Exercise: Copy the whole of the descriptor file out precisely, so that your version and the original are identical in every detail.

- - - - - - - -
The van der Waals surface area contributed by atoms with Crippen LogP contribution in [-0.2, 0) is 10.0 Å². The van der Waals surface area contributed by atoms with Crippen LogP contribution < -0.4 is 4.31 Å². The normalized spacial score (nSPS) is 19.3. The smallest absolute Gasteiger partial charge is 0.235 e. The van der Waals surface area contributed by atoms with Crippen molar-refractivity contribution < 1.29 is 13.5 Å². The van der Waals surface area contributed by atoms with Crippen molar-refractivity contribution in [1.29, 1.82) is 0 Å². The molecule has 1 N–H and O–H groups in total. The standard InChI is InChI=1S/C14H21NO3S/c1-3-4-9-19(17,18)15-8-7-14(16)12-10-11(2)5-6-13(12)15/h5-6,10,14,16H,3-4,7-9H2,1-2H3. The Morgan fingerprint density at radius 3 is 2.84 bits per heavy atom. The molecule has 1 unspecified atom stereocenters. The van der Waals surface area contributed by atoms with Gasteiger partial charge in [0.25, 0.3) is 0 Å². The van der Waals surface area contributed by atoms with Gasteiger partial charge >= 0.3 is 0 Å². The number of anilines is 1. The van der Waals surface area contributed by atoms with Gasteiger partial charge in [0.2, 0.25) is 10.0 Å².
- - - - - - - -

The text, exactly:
The van der Waals surface area contributed by atoms with Crippen LogP contribution in [-0.2, 0) is 10.0 Å². The van der Waals surface area contributed by atoms with Crippen LogP contribution < -0.4 is 4.31 Å². The normalized spacial score (nSPS) is 19.3. The smallest absolute Gasteiger partial charge is 0.235 e. The van der Waals surface area contributed by atoms with Crippen molar-refractivity contribution < 1.29 is 13.5 Å². The van der Waals surface area contributed by atoms with Crippen molar-refractivity contribution in [1.29, 1.82) is 0 Å². The molecule has 1 N–H and O–H groups in total. The standard InChI is InChI=1S/C14H21NO3S/c1-3-4-9-19(17,18)15-8-7-14(16)12-10-11(2)5-6-13(12)15/h5-6,10,14,16H,3-4,7-9H2,1-2H3. The Morgan fingerprint density at radius 3 is 2.84 bits per heavy atom. The molecule has 1 unspecified atom stereocenters. The van der Waals surface area contributed by atoms with Gasteiger partial charge in [0.25, 0.3) is 0 Å². The van der Waals surface area contributed by atoms with Gasteiger partial charge >= 0.3 is 0 Å². The number of anilines is 1. The van der Waals surface area contributed by atoms with Gasteiger partial charge in [0.2, 0.25) is 10.0 Å².